(1.) Act it out: We have costumes (used for the nativity pageant) in the Christian Education supply closet. Read the story to your class and ask them to volunteer for roles. You will want a Mary, Joseph, Herod, and some Magi/kings/Queens (You can have more than three kings. You may want to explain to your class that there are three gifts, but we don’t know how many kings. There could have been more than three.) In the commons area you will also find a wooden manger, and three gifts. We will use these in our opening gathering in the commons, but after that your classes are free to use them for their play. Invite your students to act out the story. Then wonder together about what each character experienced and what it might have meant to them. During this conversation, you may want to invite your class to come up with a list of questions that they would ask the Magi, Herod, or Many and Joseph if they could.
(2.) Sing Together: If you are musically inclined, you may want to learn or sing one or all of the songs below. After you finish with each of the songs, you may want to talk about what it means for us and how it helps us remember that Jesus is the light of the world and the savior for all people. For This Little Light of Mine, you may want to discuss how Jesus being a light for the world means that we, as God’s people, should carry that light wherever we go.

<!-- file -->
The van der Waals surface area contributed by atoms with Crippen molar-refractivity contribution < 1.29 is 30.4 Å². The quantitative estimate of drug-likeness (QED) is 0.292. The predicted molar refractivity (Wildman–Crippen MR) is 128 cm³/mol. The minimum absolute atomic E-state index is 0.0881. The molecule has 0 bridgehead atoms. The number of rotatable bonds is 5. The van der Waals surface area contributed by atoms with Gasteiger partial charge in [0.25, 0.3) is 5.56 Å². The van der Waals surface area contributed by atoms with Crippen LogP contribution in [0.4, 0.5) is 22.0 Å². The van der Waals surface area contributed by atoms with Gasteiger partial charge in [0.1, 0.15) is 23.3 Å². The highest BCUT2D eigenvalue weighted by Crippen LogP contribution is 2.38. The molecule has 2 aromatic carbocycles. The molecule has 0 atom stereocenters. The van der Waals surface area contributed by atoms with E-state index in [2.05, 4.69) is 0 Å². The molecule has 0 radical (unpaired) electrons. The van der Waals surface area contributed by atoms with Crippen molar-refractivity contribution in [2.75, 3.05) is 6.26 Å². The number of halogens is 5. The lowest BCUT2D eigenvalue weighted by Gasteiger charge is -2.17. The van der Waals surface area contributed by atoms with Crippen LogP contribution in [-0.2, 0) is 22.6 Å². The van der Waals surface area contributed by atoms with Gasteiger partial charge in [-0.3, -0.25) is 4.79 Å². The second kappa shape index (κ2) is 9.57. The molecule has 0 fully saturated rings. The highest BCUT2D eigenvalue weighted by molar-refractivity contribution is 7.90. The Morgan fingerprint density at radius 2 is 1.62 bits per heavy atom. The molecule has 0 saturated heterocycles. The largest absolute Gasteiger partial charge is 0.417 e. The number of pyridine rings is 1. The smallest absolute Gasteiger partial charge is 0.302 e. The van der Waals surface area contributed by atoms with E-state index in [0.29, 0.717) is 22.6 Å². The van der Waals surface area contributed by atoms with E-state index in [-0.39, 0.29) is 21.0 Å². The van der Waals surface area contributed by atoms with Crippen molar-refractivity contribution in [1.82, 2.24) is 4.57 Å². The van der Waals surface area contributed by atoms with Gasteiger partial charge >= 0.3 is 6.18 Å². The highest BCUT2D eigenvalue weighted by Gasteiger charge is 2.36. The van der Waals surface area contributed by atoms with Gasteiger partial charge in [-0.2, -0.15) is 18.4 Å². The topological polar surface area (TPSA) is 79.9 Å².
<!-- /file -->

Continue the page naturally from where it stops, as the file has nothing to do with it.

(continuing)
- We Three Kings: You can find lyrics here and chords here.
- Marching in the Light of God: Lyrics.
- He has the Whole World in his Hands. You may want to prompt students to name the people in the Christmas story or the story of the Magi: “He’s got the [Magi from the East | Shepherds in the fields| Mary and Joseph| the tiny baby Jesus| angels in the sky, etc.] in his hands.” Encourage them to name people in the story before singing the song. Talk about how God showed up for each of these characters.
- This Little Light of Mine
(3.) Decorate a Star: I have 7-8 wooden stars that can be decorated. Note: If you do this activity, please write each students name on the back of the star and do not send them home. I will gather them as they will be used for our youngest classes next week and will be sent home after that.
(4.) Epiphany Banner: In the church Epiphany is an exciting time during which we celebrate that God comes into the world and makes Godself known in incarnation and the ministry and person of Jesus. Create a celebratory banner. Use bright colors (Gold and white are the liturgical colors for the season of Epiphany), stars, and (if you dare) glitter. Let the banner dry and I will pick it up and hang it up in the commons next week.
(5.) The Gifts: Talk about the gifts that Magi bring to the baby Jesus. You might want to tell your students some of the meanings behind each of the gifts and wonder together about them. Some of your students may be able to make connections between the gifts and the events of Jesus’ life. Ask your students to think about the special things they have and invite them to share some ideas about what they might bring to the baby Jesus.
Close in Prayer: When you are finished, please close in prayer with your students. You may wish to use the Lord’s Prayer or a Psalm from our Psalms for Young Children book. For older students, you may want to read a collect for the occasion (BCP, 214) or my adaptation here (for younger students): God, by the star, you showed the way for the Magi to find your Son. We pray that we too might be led to see your Son face to face. In Jesus’ name, Amen.